It's Mischief Night! I have no idea if this as important to today's kids as it was to me, but man, it wasn't uncommon for Mischief Night to be twice as fun as Halloween proper.
It's tough to equate throwing eggs with feelings of maturity, but that's kinda what it was for us. When we grew too old to dress in plastic costumes and go door-to-door for Dum Dum lollipops, Mischief Night was there for us.
Traditions varied from town to town, but for us, it was all about guiltless vandalism, staying out late, and being in places our parents wouldn't have approved of with people our parents wouldn't have approved of. Our neighborhood had a big variety in its child population, running the gamut from kids who weren't allowed to watch afternoon television until they finished their homework to drop-outs who would kick your ass for not smoking cigarettes with them. On a normal night, my friends and I would pull a synchronized scatter followed by a rendezvous back home at the sight of these scary hoodlums, but on Mischief Night, we got to be a part of their crew. (So long as we helped supply their eggs. Stardom had a price.)
Mischief Night was the easiest day of the year to prove your manhood. We didn't have to smoke or drink, or play stickball, or even know the correct angle to wear our baseball caps. We just had to hurl eggs and spray shaving cream.
In our neighborhood, the breakdown was this: You could shoot shaving cream at members of your own crew, but eggs were strictly reserved for obstacles and outsiders. To throw an egg at one of your own teammates was something of a social faux pas.
Like gangland solders comparing their pieces, everyone proudly displayed their modded shaving cream cans. Some burnt the nozzle to ensure a stronger steam of cream; others went with the more time-honored "toothpick trick." Others did both.
For me, it wasn't so much about the style as it was the quantity. One can of shaving cream packed a serious amount of ammo, but it wasn't anywhere near enough to last the duration of Mischief Night. You had to stock up, and you had to stock early. The stores around here didn't sell eggs or shaving cream to kids during the last week of October. If you swung by the freezer section, a sign above the eggs would warned that you could only buy them if you were 18 or older. It was a bit surreal. At no other time of year could anyone see such villainy in eggs.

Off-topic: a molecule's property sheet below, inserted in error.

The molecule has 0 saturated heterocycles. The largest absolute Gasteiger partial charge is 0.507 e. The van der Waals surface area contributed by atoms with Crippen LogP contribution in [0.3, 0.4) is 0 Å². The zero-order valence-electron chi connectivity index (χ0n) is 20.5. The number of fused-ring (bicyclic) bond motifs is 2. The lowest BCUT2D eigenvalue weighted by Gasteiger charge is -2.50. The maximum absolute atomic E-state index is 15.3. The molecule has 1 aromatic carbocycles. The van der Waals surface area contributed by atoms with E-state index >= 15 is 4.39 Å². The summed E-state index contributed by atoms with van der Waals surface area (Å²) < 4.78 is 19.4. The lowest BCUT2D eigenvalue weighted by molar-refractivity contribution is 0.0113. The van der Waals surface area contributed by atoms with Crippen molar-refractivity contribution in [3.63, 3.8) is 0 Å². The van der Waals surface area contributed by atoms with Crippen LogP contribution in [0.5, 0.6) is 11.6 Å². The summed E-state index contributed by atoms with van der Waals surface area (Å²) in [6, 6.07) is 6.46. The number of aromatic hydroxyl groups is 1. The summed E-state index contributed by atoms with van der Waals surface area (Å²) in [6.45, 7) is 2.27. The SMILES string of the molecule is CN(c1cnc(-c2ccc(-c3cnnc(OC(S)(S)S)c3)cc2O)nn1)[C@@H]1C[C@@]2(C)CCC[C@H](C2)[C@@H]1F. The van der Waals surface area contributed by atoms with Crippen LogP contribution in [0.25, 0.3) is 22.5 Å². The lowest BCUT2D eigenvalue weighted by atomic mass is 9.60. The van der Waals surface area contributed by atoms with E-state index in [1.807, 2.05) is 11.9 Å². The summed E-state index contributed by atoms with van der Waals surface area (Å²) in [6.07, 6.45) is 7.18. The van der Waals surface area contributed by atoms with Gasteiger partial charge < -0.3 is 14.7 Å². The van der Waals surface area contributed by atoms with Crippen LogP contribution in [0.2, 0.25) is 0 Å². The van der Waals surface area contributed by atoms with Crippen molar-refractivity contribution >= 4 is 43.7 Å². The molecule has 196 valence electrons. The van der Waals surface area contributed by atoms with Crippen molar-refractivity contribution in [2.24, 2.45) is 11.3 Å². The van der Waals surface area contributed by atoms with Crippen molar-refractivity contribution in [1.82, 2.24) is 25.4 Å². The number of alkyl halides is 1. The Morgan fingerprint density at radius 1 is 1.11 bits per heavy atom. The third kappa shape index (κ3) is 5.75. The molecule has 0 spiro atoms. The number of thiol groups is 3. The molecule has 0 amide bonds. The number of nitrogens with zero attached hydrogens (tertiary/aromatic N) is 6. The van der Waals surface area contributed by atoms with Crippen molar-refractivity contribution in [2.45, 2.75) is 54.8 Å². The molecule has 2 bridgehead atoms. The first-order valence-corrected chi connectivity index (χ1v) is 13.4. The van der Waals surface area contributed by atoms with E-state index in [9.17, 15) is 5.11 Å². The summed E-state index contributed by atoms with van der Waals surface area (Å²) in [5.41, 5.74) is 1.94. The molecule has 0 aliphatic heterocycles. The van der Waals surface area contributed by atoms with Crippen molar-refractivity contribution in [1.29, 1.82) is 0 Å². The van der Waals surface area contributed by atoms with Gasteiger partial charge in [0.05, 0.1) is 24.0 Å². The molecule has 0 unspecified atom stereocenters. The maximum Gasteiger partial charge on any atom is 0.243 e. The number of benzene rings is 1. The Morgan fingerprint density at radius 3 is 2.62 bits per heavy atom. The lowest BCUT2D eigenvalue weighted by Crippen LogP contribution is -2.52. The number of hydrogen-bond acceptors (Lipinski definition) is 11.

Having enough ammo was important. Especially because it was within the rules to nail a teammate with eggs and shaving cream once they had nothing left to offer their compatriots in combat. Mischief Night was wonderful, but its godly blessings were temporary.
We'd spend most of the night vandalizing, using the shaving cream to pen obscenities on car doors, and egg yolks to stain the outside walls of the local school. I don't recall us ever being much into toilet papering trees, but honestly, if you gave any kid in the world the choice between throwing an egg and throwing a roll of toilet paper, you'd be scraping eggshells out of your eyes before you could finish the question. From our perspective, toilet paper was a needless burden on a night that we needed to carry three cartons of eggs and six cans of shaving cream across an eight block warzone.
It was good, stupid fun. So much fun, in fact, that we usually considered Mischief Night a two-day event, which carried over into Halloween night. There were at least a few years where we "ironically" trick-or-treated while covered from head to toe in shaving cream. In some screwy, roundabout way, we were in costume.
The poor people who answered those doors treated us with respect. They had to. They saw what we looked like and saw what we were carrying. One false move, and their homes would be covered in the same shit we were.
I get the sense that Mischief Night isn't what it used to be. At least, it isn't here. There will be dabs of shaving cream and cardboard tubes scattered around the streets tomorrow morning, but it definitely won't be what I saw in my childhood neighborhood, which was akin to the NYC streets after the Ghostbusters blew up Stay Puft.
"Bombing" was the term we used to describe our collective, unsavory behavior. Other towns used different titles, I'm sure. That was one of the interesting things about Mischief Night: It seems like it was "celebrated" in vastly different ways from city to city, state to state and even country to country. In the comments, talk about your own old traditions for this unholy holiday. Or die.Posted by Matt on 10/30/2008. E-mail me!